The municipal water sector faces a number of challenges as water companies prepare to execute their business plans for the next Asset Management Period (AMP7) up to 2025. These include macro demographic and environmental changes as well as the demands placed on them by the regulator, Ofwat and customers.
In establishing its direction for the period up to 2025, Ofwat identified the three biggest challenges facing the sector – population growth, climate change and affordability for customers. The UK population is projected to continue to grow significantly over the next two decades. Much of this increase will be in London and the South East where Ofwat reports there is already less water per head of population than in Malawi. In addition to this, climate change will make water supply and wastewater management more complicated due to the ongoing trend of increasingly intense weather events with more droughts and further flooding. These challenges are compounded by the need to ensure that costs remain reasonable for customers – this means simply increasing spending is not an option. With one in five customers reporting that their bills are not affordable, Ofwat outlined this as a priority for water companies in England and Wales.
However, these are not the only issues that water companies face in planning for the future. Environmental targets alongside the need to improve customer service and relationships must also be factored in. Protecting the environment and improving the quality of rivers, lakes and bathing waters has driven the tightening of consent standards in many areas of the country.
To address these evolving requirements, one of the most important steps is for water companies to look at maximising the efficiency of their existing wastewater treatment assets and processes. Connected technology has made this easier as sensors can be installed on each piece of plant and even across the water network to monitor the performance of the systems. This data can also be used to optimise the wastewater treatment process. For example, our AQUAVISTA Plant cloud-based platform uses sophisticated algorithm-based optimisation to achieve as much as a 40% increase in biological load and facilitates between a 20% and 100% higher flow rate through the wastewater treatment process. This additional capacity means that operating expenses can be lowered, and capital expenditure can be reduced or even eliminated while still meeting the demands of the area.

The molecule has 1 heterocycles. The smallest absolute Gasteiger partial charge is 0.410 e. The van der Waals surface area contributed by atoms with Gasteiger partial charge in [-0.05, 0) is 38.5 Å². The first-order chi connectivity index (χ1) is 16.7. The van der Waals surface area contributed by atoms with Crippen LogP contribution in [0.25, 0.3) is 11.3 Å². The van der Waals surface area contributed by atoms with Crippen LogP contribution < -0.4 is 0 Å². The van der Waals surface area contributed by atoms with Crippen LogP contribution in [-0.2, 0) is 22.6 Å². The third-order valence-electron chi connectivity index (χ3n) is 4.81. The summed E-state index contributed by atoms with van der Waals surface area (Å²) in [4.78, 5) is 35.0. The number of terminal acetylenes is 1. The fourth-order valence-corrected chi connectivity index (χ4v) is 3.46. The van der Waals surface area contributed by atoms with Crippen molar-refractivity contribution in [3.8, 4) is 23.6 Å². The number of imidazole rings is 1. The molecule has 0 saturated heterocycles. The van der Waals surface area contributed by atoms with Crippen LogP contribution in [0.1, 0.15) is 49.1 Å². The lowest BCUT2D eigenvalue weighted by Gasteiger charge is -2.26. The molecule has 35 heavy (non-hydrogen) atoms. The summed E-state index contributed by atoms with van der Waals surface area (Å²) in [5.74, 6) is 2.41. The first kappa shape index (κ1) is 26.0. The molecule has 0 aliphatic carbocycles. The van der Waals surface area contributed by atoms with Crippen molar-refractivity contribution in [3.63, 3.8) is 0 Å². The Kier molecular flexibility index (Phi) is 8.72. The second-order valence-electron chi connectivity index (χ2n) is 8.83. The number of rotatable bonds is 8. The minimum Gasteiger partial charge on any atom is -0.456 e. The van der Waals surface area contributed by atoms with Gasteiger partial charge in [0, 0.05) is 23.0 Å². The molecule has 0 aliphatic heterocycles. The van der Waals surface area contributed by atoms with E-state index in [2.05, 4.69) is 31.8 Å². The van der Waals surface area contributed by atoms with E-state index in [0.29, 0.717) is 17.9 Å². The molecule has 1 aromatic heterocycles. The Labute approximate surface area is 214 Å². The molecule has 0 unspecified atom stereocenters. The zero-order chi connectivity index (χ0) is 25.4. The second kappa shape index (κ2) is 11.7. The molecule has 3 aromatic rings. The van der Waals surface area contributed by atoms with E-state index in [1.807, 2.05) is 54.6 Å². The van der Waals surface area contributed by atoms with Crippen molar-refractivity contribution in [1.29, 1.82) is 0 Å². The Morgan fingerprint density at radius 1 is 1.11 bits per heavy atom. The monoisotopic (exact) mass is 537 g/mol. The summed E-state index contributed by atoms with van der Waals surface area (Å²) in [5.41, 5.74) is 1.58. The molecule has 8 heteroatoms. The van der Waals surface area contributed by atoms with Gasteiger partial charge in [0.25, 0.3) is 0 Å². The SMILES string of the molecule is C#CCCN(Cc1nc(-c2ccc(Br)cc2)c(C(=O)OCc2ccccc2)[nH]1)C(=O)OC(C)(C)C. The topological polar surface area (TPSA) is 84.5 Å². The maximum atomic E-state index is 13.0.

Another important part of meeting the required standards while reducing costs is making the best use of resources. This includes using what has traditionally been considered waste products to reduce costs or even as a source of income.
The detrimental effects of phosphorus on the natural environment are well documented and understood. However, phosphorus is also a finite resource with no artificial substitute and many vital applications – especially in agriculture. Phosphorus recovery technology allows water companies to evolve their approach from simply removing it to utilising it. Phosphorus recovery technology involves the creation of struvite crystals (magnesium ammonium phosphate) by adding magnesium salts in highly concentrated orthophosphate wastewater as liquor from the sludge dewatering. The struvite is then separated from the water ready to be transported for reuse. This turns the cost of sludge disposal into a potential revenue generated from sludge treatment and the sale of the struvite.
Similarly, the now established concept of implementing a waste to energy solution can help reduce costs. The sludge produced by the wastewater treatment process can be processed further to extract bio-gas for use in a combined heat and power (CHP) plant or injected directly into the grid. This green energy can reduce reliance on other forms of fuel and lower operational costs and carbon. Enhanced sludge treatment processes such as Thermal Hydrolysis not only increase the volumes of biogas but also provide overall sludge volume reductions which in turn reduces energy and chemical consumption through improved sludge dewatering. It also lowers transportation costs associated with the final sludge disposal.
Finally, in managing municipal wastewater it is now crucial to consider customer relationships and the water company’s reputation. Anyone working within the sector will understand that water has never received more attention from the public. This has been driven by increased coverage from news outlets, more information freely available online and special interest groups focused on improving the quality of rivers, lakes and oceans. For example, the number of combined sewer overflows (CSO) required for wastewater management has been frequently brought to the attention of the public in recent years. Improving the capabilities of the treatment facilities can help water companies to demonstrate that they are taking steps to improve the environment for the local community.
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About the Author
Mike has worked in the Construction Industry for nearly 35 years, joining Veolia Water Technologies 25 years ago. He has held a number of senior commercial and operational positions for VWT over the years and has been Business Development Director since 2005. Mike has also been a Non Executive Director of British Water and past Chair of the UK Forum helping to represent the interests of British Water members and contribute on key industry issues.